Artists are insecure, said Richard Eissler.
Sitting at a dining room table at the edge his kitchen -- part of a larger living room decorated with animal furs and illuminated by large windowpanes looking out onto the unscathed wilderness surrounding his home -- Eissler expounded on the decision to resubmit his black and white photos in hopes of winning a Rasmuson project award.
It takes determination -- encouragement from friends also helps -- to reattempt that artistic plunge, he said.
"The first time you get the rejection letter, you go 'Oh, my goodness, nobody likes my work,'" Eissler said. "Last year, there may have been no (judges) that liked black-and-white photography.
"You have to pick up and just do it again."
The Soldotna resident is one of the recipients of Rasmuson Foundation's Individual Artist Awards. The $5,000 award provides Eissler the funds to complete a yearlong project, which is centered on his "classic western" photos.
This is the second year Eissler submitted photos to the Rasmuson awards.
His photos, consisting of aerial shots, pockets of a nature and landscapes, are reminiscent of Ansel Adams. The popular American photographer and environmentalist was best known for his black-and-white shots of Yosemite National Park. Eissler lived in Fresno, Calif. before moving to Alaska about eight years ago. The historic park is about 90 miles from the inland city.
Patience is key to Eissler's artistic method. A single picture can involve sitting in the woods for three hours, sipping coffee and talking to a friend. The correct lighting is essential, he said while pointing to a large, vertical photo on his table.
The photo captured a vignette, a small piece of a larger scene, Eissler said. It showed the edge a cliff in its lower-right corner with dark bush country stretching out toward the top of the shot.
"If a cloud hadn't opened up and given me a hot spot, it would've been an average photo," he said.
Digital photos are now the norm for Eissler. However, his passion lies in film photography. He alters his digital photos in a way that mimics dark room techniques. A bit of burning and dodging, he said.
Burning manipulates the photo to make areas darker; dodging makes areas lighter. The images aren't altered to the point of creating something new, he said.
Instead, the technique is used to draw the viewers' eyes to specific locations on the photos. For example, a dried log surrounded by soil is lightened, creating a kind of centerpiece in a photo hanging on Eissler's wall.
His brother, a psychologist who lives in Baltimore, Md., dubbed Eissler's photos as gloomy. A woman, who attended a small show featuring Eissler's photos, told the lensman she "got it." He was seeing bodies, she said.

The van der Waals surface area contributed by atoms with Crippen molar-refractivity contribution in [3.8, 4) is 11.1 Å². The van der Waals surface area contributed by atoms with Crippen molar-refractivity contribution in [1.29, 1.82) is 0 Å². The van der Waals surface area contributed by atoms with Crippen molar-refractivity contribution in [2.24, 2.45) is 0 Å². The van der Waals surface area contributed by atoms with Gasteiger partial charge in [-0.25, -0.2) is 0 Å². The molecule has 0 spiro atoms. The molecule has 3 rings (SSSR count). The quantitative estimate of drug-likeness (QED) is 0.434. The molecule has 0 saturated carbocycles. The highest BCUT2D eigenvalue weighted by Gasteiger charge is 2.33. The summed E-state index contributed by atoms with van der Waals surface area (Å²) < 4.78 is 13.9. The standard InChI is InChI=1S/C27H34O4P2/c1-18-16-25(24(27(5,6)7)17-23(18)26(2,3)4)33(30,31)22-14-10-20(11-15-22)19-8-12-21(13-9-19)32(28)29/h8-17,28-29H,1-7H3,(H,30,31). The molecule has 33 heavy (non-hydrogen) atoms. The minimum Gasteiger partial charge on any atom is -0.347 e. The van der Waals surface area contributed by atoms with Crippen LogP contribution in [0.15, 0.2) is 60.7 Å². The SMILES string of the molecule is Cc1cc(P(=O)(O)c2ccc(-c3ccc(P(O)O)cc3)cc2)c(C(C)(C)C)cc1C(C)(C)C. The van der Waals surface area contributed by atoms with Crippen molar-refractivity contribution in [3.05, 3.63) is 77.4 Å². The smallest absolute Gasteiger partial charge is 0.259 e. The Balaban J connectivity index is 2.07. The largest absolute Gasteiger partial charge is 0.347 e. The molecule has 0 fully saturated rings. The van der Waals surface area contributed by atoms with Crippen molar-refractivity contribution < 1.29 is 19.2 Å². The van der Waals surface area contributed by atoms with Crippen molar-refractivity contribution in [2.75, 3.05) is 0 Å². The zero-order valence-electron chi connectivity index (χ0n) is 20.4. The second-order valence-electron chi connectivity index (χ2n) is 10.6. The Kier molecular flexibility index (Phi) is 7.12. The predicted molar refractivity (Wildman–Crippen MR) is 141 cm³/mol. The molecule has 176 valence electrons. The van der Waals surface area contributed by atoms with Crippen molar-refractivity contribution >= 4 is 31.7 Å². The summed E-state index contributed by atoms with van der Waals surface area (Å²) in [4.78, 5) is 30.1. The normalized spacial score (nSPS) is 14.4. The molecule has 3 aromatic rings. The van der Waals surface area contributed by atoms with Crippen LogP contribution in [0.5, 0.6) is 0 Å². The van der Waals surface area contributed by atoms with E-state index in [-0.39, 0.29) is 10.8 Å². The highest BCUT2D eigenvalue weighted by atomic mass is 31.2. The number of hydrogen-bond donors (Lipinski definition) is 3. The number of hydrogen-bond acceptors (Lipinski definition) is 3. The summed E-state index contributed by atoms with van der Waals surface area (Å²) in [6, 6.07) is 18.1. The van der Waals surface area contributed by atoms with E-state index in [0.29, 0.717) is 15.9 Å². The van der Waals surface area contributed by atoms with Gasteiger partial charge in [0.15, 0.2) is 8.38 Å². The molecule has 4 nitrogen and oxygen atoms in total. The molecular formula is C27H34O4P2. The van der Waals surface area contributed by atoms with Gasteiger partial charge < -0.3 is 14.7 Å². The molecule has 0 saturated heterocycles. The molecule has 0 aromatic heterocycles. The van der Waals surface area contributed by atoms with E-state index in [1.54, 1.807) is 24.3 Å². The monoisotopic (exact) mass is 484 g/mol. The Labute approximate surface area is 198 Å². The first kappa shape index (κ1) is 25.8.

"There's a lot of skeletal space, yes," Eissler said. "But it's just good line and design, contrast and texture. Some of the stuff is spiritual and others are based on pure texture."
Aerial shots require a different approach. It's impossible to sit and wait when you're flying 8,000 feet above the Chugach Mountains, he said.
Rasmuson Foundation awarded 26 $5,000 project grants. This is the ninth year the foundation doled out awards to artists around the state. A total of 305 applicants submitted proposals for projects; the largest pool since its creation, said Cassandra Stalzer, Rasmuson communications manager.
There are three different categories of awards, and artists are eligible based on the status of their careers, which is measured by amount of work produced and the number of shows in which they've participated.
"The criteria for all of the awards are very similar, and it really has to do with the quality of the artistic work: the clarity of the artist's vision and statement for their work, and their ability to accomplish or complete the project that they've proposed to us," Stalzer said.
A different panel of judges is chosen each year and changes depending on the applicant pool. A year with more literature submissions is coupled with a panel of literary critics from around the county.
The awards process lasts a year. The artists then present their projects to the foundation.
Eissler plans to use the money to professionally frame 20 of his photos. He then will submit the photos to shows around the state.
The artist statement was the hardest past of the application process, Eissler said.
He started his career as a commercial photographer back in Fresno while working for the Gottschalks retail chain. He was their first photographer. Before stepping into the role, the store was drawing advertisements, he said.
That was 30 years ago, and when he moved to Alaska he began working for oil companies. Some of his photos are still used by the companies, he said.
But photography for Eissler is no longer a job; it's not even a pastime. Rather, it's a form of self-expression; a way of life, he said.
"I don't go very far without a camera," he said. "It's just how I've been living my life for the past 35 years."
Eissler said he plans to enter the award process again in three years, the waiting period for previous recipients. His future project also revolves around photos, but will feature a social aspect.
Jerzy Shedlock can be reached at firstname.lastname@example.org.